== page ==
The secret to the Natural is its novel double-grip design, which corrects what Burt calls the “lopsidedness” of sports such as tennis. “Tennis players continually use only one side of the body, which leaves them vulnerable to injury,” Burt explained. Hip and back problems, he said, are mainly due to using one dominant arm, and perhaps less obvious, a dominant leg. “The Power-Grip design provides balance and lets a player hit a shot from either side of the body.”
Of course, strategy plays its part, too. The ability to disguise one’s shots is an undeniable added feature of the racquet. As Lionel points out, successful two-handed pro players, such as Monica Seles and Fabrice Santoro, have been able to place shots well away from their opponents. “Watch my son, Adam, who’s a pro, or any of his students play … you can’t tell if they’re left- or right-handed,” he said. “The ‘serve to the backhand’ countermeasure won’t work!”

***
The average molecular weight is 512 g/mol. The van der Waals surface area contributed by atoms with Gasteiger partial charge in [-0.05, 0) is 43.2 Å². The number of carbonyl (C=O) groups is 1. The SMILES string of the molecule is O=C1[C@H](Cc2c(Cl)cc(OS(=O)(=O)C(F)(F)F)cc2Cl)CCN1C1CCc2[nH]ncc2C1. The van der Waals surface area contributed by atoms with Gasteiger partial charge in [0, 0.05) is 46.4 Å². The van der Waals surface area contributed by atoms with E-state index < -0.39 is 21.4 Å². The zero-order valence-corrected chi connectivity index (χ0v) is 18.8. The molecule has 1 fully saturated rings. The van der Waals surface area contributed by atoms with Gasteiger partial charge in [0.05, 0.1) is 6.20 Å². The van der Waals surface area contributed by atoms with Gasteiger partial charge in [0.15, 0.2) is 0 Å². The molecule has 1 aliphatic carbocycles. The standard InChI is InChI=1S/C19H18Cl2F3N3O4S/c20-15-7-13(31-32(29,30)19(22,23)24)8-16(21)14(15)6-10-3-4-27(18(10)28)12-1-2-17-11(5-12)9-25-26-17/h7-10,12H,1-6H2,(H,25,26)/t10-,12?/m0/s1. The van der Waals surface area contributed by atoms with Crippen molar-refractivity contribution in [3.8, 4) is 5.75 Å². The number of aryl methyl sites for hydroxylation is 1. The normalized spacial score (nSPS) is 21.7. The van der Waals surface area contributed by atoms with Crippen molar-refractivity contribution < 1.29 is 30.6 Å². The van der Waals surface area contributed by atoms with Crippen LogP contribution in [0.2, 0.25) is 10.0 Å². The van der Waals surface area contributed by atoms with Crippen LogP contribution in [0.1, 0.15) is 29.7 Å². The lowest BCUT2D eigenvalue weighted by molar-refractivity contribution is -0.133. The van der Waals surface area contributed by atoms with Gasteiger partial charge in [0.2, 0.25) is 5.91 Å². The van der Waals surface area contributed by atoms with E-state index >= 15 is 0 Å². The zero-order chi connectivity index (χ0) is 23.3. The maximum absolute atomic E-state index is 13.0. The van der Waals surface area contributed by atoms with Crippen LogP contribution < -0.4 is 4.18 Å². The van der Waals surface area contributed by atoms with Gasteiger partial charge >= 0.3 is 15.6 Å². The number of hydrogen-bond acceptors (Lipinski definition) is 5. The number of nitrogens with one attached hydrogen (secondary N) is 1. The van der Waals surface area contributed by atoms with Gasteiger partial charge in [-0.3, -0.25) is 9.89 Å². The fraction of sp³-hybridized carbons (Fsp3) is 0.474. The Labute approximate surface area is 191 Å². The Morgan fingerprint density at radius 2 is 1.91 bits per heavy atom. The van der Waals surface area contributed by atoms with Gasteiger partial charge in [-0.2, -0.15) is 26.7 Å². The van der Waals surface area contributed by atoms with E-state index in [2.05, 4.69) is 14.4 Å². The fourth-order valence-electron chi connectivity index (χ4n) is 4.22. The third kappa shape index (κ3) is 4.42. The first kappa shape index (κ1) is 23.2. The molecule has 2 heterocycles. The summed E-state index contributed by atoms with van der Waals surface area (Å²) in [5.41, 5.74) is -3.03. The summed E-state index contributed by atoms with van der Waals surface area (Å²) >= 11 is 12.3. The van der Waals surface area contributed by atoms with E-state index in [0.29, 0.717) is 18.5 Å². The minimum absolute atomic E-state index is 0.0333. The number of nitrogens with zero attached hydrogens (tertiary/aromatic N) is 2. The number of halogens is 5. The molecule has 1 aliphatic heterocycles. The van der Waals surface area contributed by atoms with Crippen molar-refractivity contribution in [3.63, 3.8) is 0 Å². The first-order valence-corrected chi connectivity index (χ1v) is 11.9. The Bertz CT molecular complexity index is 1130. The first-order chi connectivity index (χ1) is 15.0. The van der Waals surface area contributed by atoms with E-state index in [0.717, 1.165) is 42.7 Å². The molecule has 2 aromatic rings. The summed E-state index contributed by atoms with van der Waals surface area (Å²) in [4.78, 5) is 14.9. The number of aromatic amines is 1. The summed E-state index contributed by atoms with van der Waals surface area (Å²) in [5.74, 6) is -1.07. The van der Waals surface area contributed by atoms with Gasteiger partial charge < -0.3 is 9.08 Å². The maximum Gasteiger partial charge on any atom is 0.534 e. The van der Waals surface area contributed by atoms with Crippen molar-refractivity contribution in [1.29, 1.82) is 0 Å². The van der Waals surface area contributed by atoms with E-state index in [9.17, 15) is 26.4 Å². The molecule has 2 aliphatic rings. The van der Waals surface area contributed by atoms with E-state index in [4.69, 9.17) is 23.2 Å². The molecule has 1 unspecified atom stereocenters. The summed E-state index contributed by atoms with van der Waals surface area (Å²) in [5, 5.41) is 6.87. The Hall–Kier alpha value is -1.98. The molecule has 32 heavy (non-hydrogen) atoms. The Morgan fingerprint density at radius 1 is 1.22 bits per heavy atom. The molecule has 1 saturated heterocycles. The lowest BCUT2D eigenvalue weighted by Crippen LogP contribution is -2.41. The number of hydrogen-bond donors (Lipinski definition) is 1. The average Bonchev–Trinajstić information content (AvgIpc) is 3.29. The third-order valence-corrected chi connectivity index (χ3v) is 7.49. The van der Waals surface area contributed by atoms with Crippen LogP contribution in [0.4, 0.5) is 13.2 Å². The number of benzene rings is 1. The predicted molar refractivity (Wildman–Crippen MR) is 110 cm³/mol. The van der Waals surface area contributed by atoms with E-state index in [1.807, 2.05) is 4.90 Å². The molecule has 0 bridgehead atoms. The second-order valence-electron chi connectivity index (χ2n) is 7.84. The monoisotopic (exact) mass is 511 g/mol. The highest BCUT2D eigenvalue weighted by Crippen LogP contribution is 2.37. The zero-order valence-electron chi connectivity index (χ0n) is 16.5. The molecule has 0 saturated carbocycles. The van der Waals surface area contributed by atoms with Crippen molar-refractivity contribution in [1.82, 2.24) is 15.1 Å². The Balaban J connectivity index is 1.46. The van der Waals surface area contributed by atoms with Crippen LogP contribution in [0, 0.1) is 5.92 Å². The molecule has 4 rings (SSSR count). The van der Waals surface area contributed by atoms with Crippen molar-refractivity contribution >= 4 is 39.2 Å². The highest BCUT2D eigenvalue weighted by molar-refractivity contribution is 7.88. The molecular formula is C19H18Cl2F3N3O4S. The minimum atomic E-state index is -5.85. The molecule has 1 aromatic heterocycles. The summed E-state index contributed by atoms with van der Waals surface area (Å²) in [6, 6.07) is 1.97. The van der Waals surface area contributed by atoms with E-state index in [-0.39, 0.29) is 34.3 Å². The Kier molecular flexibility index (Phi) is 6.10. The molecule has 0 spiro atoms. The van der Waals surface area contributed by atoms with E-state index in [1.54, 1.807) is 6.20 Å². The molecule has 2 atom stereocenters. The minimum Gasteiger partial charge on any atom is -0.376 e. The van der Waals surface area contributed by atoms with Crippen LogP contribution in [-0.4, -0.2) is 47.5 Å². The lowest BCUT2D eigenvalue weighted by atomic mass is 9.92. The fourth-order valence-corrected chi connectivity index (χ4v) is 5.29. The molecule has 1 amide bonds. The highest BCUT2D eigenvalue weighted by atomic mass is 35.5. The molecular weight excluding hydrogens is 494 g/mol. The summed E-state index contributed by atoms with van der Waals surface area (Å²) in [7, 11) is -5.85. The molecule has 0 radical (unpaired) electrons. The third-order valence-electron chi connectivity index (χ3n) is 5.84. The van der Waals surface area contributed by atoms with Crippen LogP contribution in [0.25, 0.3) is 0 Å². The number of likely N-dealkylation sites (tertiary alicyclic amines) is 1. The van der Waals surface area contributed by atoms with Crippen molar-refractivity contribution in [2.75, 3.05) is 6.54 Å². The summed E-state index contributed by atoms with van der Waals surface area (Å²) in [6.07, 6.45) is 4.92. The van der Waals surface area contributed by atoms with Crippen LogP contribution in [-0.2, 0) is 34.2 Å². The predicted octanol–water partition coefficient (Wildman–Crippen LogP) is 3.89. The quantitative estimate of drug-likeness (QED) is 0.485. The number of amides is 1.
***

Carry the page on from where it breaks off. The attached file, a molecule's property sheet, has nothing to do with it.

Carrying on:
Burt is convinced that the two-grip position allows contact with the ball in such a way that it creates new and improved spins and angles. Is he onto something? The proof could well be in his considerable success on the court.
“I often play with guys half my age and I don’t have any trouble hanging with them,” he said. “What you’re mostly doing is eliminating the driving topspin backhand. With a one-handed backhand, even Roger Federer who’s one of the world’s best will tell you it’s a tough shot to play.”
Sheet: What if Federer used the Healthy Racquet?
Burt: “If Federer had a forehand on each side, he could stay home and just phone it in. They’d just send him a check and the trophy UPS!”
Burt is the first to admit that getting the Healthy Racquet to catch on in the market hasn’t been without its challenges. “We had some unrealistic expectations 20 years ago that it would be gobbled up by the big frame makers.”
Sheet: Why is that? Is the game of tennis reluctant to change?
Burt: “Sure it is. We’re still counting the score as 15-30-40. Why not a simple 1-2-3 game? Other things in tennis make no sense whatsoever. For instance, you have two serves! Imagine what would happen in golf if you had two drives off the tee and you could use the best one!”